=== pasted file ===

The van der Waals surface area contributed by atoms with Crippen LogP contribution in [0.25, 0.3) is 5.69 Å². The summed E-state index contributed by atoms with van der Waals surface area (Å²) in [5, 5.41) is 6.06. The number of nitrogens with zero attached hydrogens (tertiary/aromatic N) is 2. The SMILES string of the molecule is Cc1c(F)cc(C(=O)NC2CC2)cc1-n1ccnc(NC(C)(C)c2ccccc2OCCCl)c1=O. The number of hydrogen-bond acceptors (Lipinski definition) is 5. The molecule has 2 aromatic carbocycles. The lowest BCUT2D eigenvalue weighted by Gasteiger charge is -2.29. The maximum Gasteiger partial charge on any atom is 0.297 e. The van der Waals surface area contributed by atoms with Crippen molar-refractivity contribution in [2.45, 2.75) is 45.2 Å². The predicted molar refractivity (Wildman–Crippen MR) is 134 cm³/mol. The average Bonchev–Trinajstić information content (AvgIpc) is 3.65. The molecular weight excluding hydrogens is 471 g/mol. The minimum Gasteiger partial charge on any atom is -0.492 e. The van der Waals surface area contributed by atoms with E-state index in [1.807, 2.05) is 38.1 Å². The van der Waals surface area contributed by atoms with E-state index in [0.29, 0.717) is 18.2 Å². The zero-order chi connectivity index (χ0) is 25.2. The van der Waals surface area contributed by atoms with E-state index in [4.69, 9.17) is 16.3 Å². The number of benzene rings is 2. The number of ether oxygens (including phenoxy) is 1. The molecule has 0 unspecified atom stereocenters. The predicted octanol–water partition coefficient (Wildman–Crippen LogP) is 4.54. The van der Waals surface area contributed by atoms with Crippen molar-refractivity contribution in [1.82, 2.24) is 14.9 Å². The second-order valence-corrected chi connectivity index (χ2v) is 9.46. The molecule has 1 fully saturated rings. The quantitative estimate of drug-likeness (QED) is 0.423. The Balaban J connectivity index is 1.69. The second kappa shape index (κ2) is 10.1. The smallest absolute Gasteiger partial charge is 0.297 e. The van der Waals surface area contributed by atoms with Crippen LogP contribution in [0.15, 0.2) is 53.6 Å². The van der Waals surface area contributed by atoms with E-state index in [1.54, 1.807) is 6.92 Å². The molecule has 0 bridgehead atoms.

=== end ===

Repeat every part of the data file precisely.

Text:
The van der Waals surface area contributed by atoms with Crippen LogP contribution in [0.25, 0.3) is 5.69 Å². The summed E-state index contributed by atoms with van der Waals surface area (Å²) in [5, 5.41) is 6.06. The number of nitrogens with zero attached hydrogens (tertiary/aromatic N) is 2. The SMILES string of the molecule is Cc1c(F)cc(C(=O)NC2CC2)cc1-n1ccnc(NC(C)(C)c2ccccc2OCCCl)c1=O. The number of hydrogen-bond acceptors (Lipinski definition) is 5. The molecule has 2 aromatic carbocycles. The lowest BCUT2D eigenvalue weighted by Gasteiger charge is -2.29. The maximum Gasteiger partial charge on any atom is 0.297 e. The van der Waals surface area contributed by atoms with Crippen molar-refractivity contribution in [2.45, 2.75) is 45.2 Å². The predicted molar refractivity (Wildman–Crippen MR) is 134 cm³/mol. The average Bonchev–Trinajstić information content (AvgIpc) is 3.65. The molecular weight excluding hydrogens is 471 g/mol. The minimum Gasteiger partial charge on any atom is -0.492 e. The van der Waals surface area contributed by atoms with E-state index in [1.807, 2.05) is 38.1 Å². The van der Waals surface area contributed by atoms with E-state index in [0.29, 0.717) is 18.2 Å². The zero-order chi connectivity index (χ0) is 25.2. The van der Waals surface area contributed by atoms with E-state index in [4.69, 9.17) is 16.3 Å². The number of benzene rings is 2. The number of ether oxygens (including phenoxy) is 1. The molecule has 0 unspecified atom stereocenters. The predicted octanol–water partition coefficient (Wildman–Crippen LogP) is 4.54. The van der Waals surface area contributed by atoms with Crippen molar-refractivity contribution in [1.82, 2.24) is 14.9 Å². The second-order valence-corrected chi connectivity index (χ2v) is 9.46. The molecule has 1 fully saturated rings. The quantitative estimate of drug-likeness (QED) is 0.423. The Balaban J connectivity index is 1.69. The second kappa shape index (κ2) is 10.1. The smallest absolute Gasteiger partial charge is 0.297 e. The van der Waals surface area contributed by atoms with Crippen LogP contribution in [0.15, 0.2) is 53.6 Å². The van der Waals surface area contributed by atoms with E-state index in [1.54, 1.807) is 6.92 Å². The molecule has 0 bridgehead atoms.